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dc.contributor.authorBC, Basheka
dc.date.accessioned2020-11-17T13:28:25Z
dc.date.available2020-11-17T13:28:25Z
dc.date.issued2020
dc.identifier.issn1309-8063 (Online)
dc.identifier.urihttp://hdl.handle.net/20.500.12493/459
dc.description.abstractGlobal policy agendas and declarations continue to focus on the participation of women and women-owned businesses (WOBs) in the public and private sectors. The United Nations (UN) Sustainable Development Goals (SDGs) have compelled countries to adopt affirmative action (AA) strategies to ensure equal opportunities for women and men. The World Bank (2005) highlights that women constitute approximately 70% of Uganda’s labour force, yet most are employed in the informal sector. Basheka’s (2018b) research on Uganda’s inclusive public procurement opportunities, barriers, and strategies to female entrepreneurs’ participation in public procurement in Uganda substantiated these findings. In this regard, Basheka (2018b) highlights that removing gender inequality is key to economic growth and eradicating poverty. Like many African countries, Uganda faces several challenges regarding women’s participation in government procurement. In line with this, this paper focuses on women’s participation in Uganda’s public procurement system. To help address this issue, the authors present a framework to support the participation of women and WOBs in Uganda’s public procurement system. The framework was based on an empirical analysis of the barriers that women face regarding Uganda’s public procurement processes. The study collected primary and secondary information using corresponding data-collection and -analysis techniques. Interviews were conducted with key informants within Uganda’s central and local government, and surveys were administered to various WOBs. Capacity, finance, information, and legal and regulation-related aspects were identified as the four key obstacles to participating in this potentially lucrative process. It is recommended that the Ugandan government establish an appropriate legal and regulatory framework supported by top-level commitment to ensure that WOBs have access to national and international trading opportunitiesen_US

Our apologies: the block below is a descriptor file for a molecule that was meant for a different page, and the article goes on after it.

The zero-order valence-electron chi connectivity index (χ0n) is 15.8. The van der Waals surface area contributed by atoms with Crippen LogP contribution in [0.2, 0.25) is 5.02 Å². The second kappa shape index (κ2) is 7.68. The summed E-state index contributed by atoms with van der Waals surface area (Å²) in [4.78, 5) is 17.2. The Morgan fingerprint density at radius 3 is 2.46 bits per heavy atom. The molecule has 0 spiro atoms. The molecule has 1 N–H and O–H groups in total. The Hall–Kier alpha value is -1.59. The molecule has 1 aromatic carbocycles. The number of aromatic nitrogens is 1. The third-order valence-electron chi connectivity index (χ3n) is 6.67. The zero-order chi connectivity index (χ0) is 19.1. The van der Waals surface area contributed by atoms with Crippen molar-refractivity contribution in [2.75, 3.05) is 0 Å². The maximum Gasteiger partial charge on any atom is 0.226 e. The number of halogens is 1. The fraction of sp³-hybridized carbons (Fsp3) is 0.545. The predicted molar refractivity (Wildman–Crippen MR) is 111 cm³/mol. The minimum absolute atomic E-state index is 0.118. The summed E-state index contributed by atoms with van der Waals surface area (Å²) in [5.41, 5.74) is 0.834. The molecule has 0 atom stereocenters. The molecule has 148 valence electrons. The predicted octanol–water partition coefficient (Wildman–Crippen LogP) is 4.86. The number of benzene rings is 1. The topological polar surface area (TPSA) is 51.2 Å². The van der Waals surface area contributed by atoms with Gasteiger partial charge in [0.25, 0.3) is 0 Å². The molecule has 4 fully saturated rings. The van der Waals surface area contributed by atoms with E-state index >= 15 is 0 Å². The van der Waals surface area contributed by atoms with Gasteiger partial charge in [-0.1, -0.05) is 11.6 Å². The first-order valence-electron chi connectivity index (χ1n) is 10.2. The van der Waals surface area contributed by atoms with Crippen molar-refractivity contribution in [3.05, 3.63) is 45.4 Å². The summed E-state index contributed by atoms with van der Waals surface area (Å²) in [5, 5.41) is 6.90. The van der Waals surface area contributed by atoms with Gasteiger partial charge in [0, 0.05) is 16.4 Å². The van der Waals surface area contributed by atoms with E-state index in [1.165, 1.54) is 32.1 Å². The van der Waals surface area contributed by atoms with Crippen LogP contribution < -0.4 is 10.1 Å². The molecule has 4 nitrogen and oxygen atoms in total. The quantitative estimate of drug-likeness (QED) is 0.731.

dc.description.sponsorshipKabale Universityen_US
dc.language.isoen_USen_US
dc.publisherINTERNATIONAL JOURNAL OF SOCIAL SCIENCES AND HUMANITY STUDIESen_US
dc.subjectpublic procurement, government, women’s participation, womenowned businesses, Ugandaen_US
dc.titleBarriers to women's participation in public procurement in Africa: Empirical evidence from Uganda.en_US
dc.typeArticleen_US


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